Shehzar: Exact same thing happened with me, that’s why I decided to become a poet.
Sophia: It’s a wonderful privilege
Shehzar: Langston Hughes for example, he was not only a great poet but a jazz musician and one of the main features of jazz is the ability to add on top of pre-existing music and make it your own. Do you believe that new poets coming in are drawing anything from this malleability?

 

Sophia– I think so, yes, for a lot of us in spoken word, me certainly. I’m a massive hip hop head and my love for hip hop always eclipsed my love for poetry. If you properly love hip hop, and I don’t mean gangster rap, I don’t mean Drake, that’s not Hip Hop. I mean people who can properly rhyme. I mean Talib Kweli, I mean Mos Def, you’re schooled in word play, schooled in near rhyme and slant rhyme and how to play with syllables and not whole words and lot of us are coming to poetry only because. In my case, I’m a privileged white girl, if I try to be a rapper that would be the most ridiculous thing on the planet.

 

Shehzar: What advice would you give to up and coming scenes?
Sophia: A lot of people are gonna tell you to write every day, every time I teach a workshop I say the exact opposite. I think- I believe that you should only write when you have something to say. I go to too many slams and poetry nights where people are saying what they should say or what they think will be popular rather than saying what they need to say. If it’s not what you need to say and if its not in your voice, your audience isn’t going to connect with it. Think of every single time you switched off in a slam or in an open mic night. Pay attention to yourself and what you are reacting to and what you are not reacting to. You’ll learn from that because input is always more important that output. It’s not what you’re writing that’s going to make you better, its what you’re reading, listening and what you’re seeing. So in the first instance, input over output, read every day, absolutely every single day, in as many genres as possible and particularly in poetry; you have to read back, the reason the stuff still holds up 500 years or in the case of Rumi, even longer. That needs to be studied because that stuff is amazing and nothing I’ve written is ever gonna have any value at all in 100 years. The best advice I ever received in my life was from my best friend who is not a poet. I was ranting about not being where I should be career wise 5-6 years ago and she said
“I’m not being funny but have you ever thought you just need to write better” – Stay humble, keep writing, write better.

 

Shehzar: It’s always difficult for a poet to hear that they need to improve because  you always have this sense that now matter what we write, at least in the initial stages of writing – you always feel that whatever you write is great and you want to immediately share it with the world. What do you think? How would you break those particular barriers in order to reach the next level?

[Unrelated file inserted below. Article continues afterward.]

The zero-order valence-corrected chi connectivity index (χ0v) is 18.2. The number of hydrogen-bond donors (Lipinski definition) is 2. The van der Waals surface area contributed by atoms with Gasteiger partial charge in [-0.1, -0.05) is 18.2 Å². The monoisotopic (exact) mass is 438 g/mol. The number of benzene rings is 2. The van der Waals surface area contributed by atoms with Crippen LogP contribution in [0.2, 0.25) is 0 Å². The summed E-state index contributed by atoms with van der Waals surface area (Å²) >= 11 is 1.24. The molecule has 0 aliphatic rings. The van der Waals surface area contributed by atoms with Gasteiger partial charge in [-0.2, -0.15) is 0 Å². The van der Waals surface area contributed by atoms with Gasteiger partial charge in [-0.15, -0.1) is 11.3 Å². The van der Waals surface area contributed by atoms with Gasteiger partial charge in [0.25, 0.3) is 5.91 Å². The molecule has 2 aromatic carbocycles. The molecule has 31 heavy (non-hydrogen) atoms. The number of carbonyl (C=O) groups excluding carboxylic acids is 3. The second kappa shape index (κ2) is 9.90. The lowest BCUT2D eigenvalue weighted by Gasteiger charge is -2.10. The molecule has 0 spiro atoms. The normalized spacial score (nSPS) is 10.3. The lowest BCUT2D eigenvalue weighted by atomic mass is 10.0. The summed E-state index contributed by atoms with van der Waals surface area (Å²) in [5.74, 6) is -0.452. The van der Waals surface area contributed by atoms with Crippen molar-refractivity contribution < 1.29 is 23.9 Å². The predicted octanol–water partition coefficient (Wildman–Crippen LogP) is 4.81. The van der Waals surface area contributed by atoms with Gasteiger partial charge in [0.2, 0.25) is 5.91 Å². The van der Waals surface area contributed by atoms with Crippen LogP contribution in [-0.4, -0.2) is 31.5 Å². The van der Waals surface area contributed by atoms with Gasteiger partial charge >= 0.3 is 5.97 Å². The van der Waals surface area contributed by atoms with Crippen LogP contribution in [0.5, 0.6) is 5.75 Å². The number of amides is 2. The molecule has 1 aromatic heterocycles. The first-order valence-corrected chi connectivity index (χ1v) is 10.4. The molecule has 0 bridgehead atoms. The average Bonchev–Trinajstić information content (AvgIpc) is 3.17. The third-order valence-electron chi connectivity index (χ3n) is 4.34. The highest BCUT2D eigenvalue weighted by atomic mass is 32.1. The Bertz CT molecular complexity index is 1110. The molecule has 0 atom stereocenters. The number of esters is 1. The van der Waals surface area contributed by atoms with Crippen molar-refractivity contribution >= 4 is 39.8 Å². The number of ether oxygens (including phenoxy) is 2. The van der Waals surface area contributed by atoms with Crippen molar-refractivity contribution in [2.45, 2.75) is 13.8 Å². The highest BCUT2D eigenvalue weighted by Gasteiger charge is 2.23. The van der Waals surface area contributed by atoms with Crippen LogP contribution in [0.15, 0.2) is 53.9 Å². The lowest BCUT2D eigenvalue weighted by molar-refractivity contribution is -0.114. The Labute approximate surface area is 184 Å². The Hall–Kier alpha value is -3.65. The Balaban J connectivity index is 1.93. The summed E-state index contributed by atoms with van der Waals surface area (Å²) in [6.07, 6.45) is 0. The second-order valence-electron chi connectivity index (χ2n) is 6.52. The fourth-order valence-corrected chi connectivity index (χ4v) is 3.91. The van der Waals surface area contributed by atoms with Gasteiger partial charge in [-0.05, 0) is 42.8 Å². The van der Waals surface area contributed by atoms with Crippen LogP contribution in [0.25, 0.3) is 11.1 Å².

Sophia– Every time I write something I send it out to 3 specific people and not one of them is a poet or in anyway involved in the poetry scene.I find that priceless feedback because if your stuff works for people who don’t particularly like poetry, your stuff works. Find 3 people who give you; or even one, who give you honest feedback that you are willing to drop your ego and listen to. You cannot afford to be precious about your work. If you wanna be precious about your work, don’t share it.

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Shehzar: How do you see the next evolution of slam poetry?
Sophia: I don’t to be honest. I think slam poetry is a limited form. I don’t know whether it’s run its course or if it will keep going as it has. I don’t see any evolution there. What I see is that people  progress out of it into becoming – I don’t want to say proper writers but writers who work in wider forms- slam is a specific thing and because it’s competitive there are tactics that work, there are tropes that work and it’s very easy to fall into that and you don’t need to write very well to  win a slam. That’s a problem so you need to break out of it into the wider literary world where you will be forced to take yourself more seriously and you will be forced  to work much harder. Slam is typically won by gimmickry and gimmickry has very little place it the lit world…or in an audience. Gimmickry is bloody boring. When I see people do gimmickry, like in the BBC slam this year, beforehand, one of the guys emailed me (I don’t allow singing or music or any of that), he said; “can I beat box?” and I responded back “yes- of course” but what I was thinking of course – ‘but you will not make it out the first round’ and he didn’t.